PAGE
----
Thursday, November 08, 2007

Congress grills Yahoo over Chinese subpoenas

Declan McCullagh live-blogged the U.S. House of Representatives hearing on "Yahoo Inc.'s Provision of False Information to Congress," which was about an incident in which Yahoo responded to a subpoena from the Chinese government for the identity of a subscriber who turned out to be a Chinese reporter, who was convicted of leaking "state secrets."

Anybody note anything ironic or hypocritical in these excerpts?
10:20 a.m. ET:
Apparently, the Beijing State Security Bureau provided a document to Yahoo--similar to the FBI's national security letters--to Yahoo China on April 24, 2004. It invoked the term "state secrets" when demanding information about Shi Tao. Callahan never saw the document, which was written in Chinese, before testifying last year. Lantos says Callahan should have demanded a translation before his testimony, and Yahoo should have known that any request invoking state secrets is suspect because "state secrets is a trick phrase used to fabricate phony but devastating (charges against an) innocent person who shares our values in an open and free society."

10:30 a.m. ET
Now the two Yahoo execs are being asked to apologize to Shi Tao's mother, who is sitting in a front row of the hearing room. Lantos: "I would urge you to beg the forgiveness of the mother whose son is languishing behind bars thanks to Yahoo's actions." I wonder if Lantos and other Patriot Act supporters will apologize to Americans like Brandon Mayfield (falsely jailed under the Patriot Act) or Sami al-Hussayen (a Webmaster who provided hyperlinks to Muslim sites and was prosecuted under the Patriot Act).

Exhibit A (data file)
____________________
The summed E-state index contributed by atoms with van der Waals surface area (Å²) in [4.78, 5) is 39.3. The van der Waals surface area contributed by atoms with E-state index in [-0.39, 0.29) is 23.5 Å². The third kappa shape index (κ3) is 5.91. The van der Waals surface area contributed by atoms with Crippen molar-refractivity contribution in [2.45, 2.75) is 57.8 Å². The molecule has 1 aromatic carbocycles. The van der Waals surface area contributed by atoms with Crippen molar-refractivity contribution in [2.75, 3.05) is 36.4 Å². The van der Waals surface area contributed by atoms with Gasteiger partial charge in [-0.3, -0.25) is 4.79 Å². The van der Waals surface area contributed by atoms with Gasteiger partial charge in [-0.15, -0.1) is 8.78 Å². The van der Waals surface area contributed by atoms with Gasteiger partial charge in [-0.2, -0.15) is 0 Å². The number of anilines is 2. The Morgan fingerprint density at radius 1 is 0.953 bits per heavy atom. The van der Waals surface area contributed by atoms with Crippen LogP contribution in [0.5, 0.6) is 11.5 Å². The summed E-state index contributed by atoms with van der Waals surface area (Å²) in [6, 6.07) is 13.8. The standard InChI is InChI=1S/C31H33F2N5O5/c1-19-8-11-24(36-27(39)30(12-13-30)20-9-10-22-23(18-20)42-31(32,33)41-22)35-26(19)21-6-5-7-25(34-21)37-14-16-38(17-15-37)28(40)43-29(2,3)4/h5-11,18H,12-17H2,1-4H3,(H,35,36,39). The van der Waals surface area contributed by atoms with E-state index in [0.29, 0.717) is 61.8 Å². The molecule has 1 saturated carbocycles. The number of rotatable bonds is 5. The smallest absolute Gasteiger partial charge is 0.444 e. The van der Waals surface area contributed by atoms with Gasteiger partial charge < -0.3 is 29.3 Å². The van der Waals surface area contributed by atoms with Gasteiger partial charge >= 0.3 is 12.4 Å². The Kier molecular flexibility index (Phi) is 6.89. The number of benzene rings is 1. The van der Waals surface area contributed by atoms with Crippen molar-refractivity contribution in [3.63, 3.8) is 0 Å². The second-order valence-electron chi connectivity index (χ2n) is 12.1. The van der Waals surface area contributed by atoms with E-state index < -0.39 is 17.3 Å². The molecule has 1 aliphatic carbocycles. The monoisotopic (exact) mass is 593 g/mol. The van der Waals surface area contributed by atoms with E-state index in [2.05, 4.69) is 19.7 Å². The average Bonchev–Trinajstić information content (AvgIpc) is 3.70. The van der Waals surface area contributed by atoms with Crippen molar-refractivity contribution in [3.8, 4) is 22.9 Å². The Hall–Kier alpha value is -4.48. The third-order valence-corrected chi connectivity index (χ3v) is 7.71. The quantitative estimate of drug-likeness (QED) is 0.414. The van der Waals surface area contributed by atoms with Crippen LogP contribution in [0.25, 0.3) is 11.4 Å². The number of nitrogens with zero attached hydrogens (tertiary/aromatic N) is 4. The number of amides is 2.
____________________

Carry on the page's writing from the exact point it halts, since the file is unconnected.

10:45 a.m. ET
Rep. Chris Smith, the New Jersey Republican who was chairman of the Foreign Affairs panel last year, is now speaking. He's saying that "Yahoo knew the police requests had to do with 'state secrets.'" That may not be as descriptive as he (and the other panelists) seem to think. It seems to me that it's a catchall term that's probably invoked regularly by China's security apparatchiks. It's not like the police requests said "give us this information so we can put an innocent journalist in jail."

12:20 p.m. ET
Now it's Rep. Dana Rohrabacher, a California Republican: "Were any of them fired?" He's referring to Yahoo employees. Rohrabacher again: "Are you going to comply with requests from authoritarian governments in the future?" Callahan replies: "We are looking at ways to operationally and legally structure the entity... so we would not have to do that."

12:52 p.m. ET
Lantos again, to Yahoo's Callahan, excerpted: "Morally you are pygmies... An appallingly disappointing performance. I think we cannot begin to tell you how disappointing Mr. Yang's and your performance was... attempt to obfuscate and divert... outrageous behavior."
Why don't we see some of this moral outrage from Congress directed at the executive branch of the United States, at a time when 64% of the country disapproves and 50% of the country strongly disapproves of the president's performance (beating Nixon's worst performance)?

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